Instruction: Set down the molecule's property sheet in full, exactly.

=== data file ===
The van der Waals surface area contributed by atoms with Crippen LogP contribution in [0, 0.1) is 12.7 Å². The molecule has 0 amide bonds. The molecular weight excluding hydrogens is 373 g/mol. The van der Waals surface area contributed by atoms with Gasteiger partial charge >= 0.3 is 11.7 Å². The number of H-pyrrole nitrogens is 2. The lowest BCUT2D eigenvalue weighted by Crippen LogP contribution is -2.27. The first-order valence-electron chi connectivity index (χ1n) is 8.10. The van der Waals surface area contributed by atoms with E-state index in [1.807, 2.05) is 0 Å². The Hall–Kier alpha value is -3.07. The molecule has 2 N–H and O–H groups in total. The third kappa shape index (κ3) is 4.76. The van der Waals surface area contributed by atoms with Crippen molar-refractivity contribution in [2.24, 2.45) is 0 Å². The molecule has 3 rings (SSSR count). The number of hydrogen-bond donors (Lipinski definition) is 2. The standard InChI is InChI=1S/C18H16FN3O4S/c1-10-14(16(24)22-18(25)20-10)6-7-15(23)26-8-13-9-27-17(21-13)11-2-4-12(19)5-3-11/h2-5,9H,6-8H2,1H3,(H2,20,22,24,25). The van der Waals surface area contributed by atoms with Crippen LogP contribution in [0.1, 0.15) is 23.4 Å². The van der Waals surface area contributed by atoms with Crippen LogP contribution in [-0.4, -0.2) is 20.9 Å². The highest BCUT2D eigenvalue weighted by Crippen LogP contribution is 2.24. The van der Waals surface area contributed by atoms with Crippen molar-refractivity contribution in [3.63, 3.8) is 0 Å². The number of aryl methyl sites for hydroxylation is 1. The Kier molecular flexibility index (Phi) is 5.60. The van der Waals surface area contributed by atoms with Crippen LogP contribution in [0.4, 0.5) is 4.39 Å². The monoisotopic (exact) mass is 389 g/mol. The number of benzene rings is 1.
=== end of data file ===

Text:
The van der Waals surface area contributed by atoms with Crippen LogP contribution in [0, 0.1) is 12.7 Å². The molecule has 0 amide bonds. The molecular weight excluding hydrogens is 373 g/mol. The van der Waals surface area contributed by atoms with Gasteiger partial charge >= 0.3 is 11.7 Å². The number of H-pyrrole nitrogens is 2. The lowest BCUT2D eigenvalue weighted by Crippen LogP contribution is -2.27. The first-order valence-electron chi connectivity index (χ1n) is 8.10. The van der Waals surface area contributed by atoms with E-state index in [1.807, 2.05) is 0 Å². The Hall–Kier alpha value is -3.07. The molecule has 2 N–H and O–H groups in total. The third kappa shape index (κ3) is 4.76. The van der Waals surface area contributed by atoms with Crippen molar-refractivity contribution in [2.24, 2.45) is 0 Å². The molecule has 3 rings (SSSR count). The number of hydrogen-bond donors (Lipinski definition) is 2. The standard InChI is InChI=1S/C18H16FN3O4S/c1-10-14(16(24)22-18(25)20-10)6-7-15(23)26-8-13-9-27-17(21-13)11-2-4-12(19)5-3-11/h2-5,9H,6-8H2,1H3,(H2,20,22,24,25). The van der Waals surface area contributed by atoms with Crippen LogP contribution in [0.1, 0.15) is 23.4 Å². The van der Waals surface area contributed by atoms with Crippen LogP contribution in [-0.4, -0.2) is 20.9 Å². The highest BCUT2D eigenvalue weighted by Crippen LogP contribution is 2.24. The van der Waals surface area contributed by atoms with Crippen molar-refractivity contribution in [3.63, 3.8) is 0 Å². The number of aryl methyl sites for hydroxylation is 1. The Kier molecular flexibility index (Phi) is 5.60. The van der Waals surface area contributed by atoms with Crippen LogP contribution in [0.4, 0.5) is 4.39 Å². The monoisotopic (exact) mass is 389 g/mol. The number of benzene rings is 1.